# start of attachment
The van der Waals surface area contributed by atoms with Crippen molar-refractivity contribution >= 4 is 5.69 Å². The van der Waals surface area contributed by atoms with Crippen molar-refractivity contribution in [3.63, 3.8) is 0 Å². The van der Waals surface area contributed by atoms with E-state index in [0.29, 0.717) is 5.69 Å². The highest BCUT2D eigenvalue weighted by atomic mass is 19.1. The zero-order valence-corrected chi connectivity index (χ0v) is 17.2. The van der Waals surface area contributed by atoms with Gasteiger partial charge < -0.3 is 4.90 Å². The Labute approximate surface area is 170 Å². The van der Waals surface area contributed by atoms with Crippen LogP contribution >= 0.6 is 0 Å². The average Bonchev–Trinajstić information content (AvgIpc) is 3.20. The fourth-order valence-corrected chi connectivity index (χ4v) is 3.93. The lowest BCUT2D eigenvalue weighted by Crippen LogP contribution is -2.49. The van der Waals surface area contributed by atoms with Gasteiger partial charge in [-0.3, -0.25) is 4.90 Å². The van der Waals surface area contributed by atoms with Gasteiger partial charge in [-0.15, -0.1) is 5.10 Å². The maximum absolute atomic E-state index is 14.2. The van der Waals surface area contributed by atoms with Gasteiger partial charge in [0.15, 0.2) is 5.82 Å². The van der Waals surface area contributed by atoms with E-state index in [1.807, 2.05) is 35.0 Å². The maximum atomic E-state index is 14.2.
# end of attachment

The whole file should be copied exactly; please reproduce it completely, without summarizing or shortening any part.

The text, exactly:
The van der Waals surface area contributed by atoms with Crippen molar-refractivity contribution >= 4 is 5.69 Å². The van der Waals surface area contributed by atoms with Crippen molar-refractivity contribution in [3.63, 3.8) is 0 Å². The van der Waals surface area contributed by atoms with E-state index in [0.29, 0.717) is 5.69 Å². The highest BCUT2D eigenvalue weighted by atomic mass is 19.1. The zero-order valence-corrected chi connectivity index (χ0v) is 17.2. The van der Waals surface area contributed by atoms with Gasteiger partial charge < -0.3 is 4.90 Å². The Labute approximate surface area is 170 Å². The van der Waals surface area contributed by atoms with Crippen LogP contribution >= 0.6 is 0 Å². The average Bonchev–Trinajstić information content (AvgIpc) is 3.20. The fourth-order valence-corrected chi connectivity index (χ4v) is 3.93. The lowest BCUT2D eigenvalue weighted by Crippen LogP contribution is -2.49. The van der Waals surface area contributed by atoms with Gasteiger partial charge in [-0.3, -0.25) is 4.90 Å². The van der Waals surface area contributed by atoms with Gasteiger partial charge in [-0.15, -0.1) is 5.10 Å². The maximum absolute atomic E-state index is 14.2. The van der Waals surface area contributed by atoms with Gasteiger partial charge in [0.15, 0.2) is 5.82 Å². The van der Waals surface area contributed by atoms with E-state index in [1.807, 2.05) is 35.0 Å². The maximum atomic E-state index is 14.2.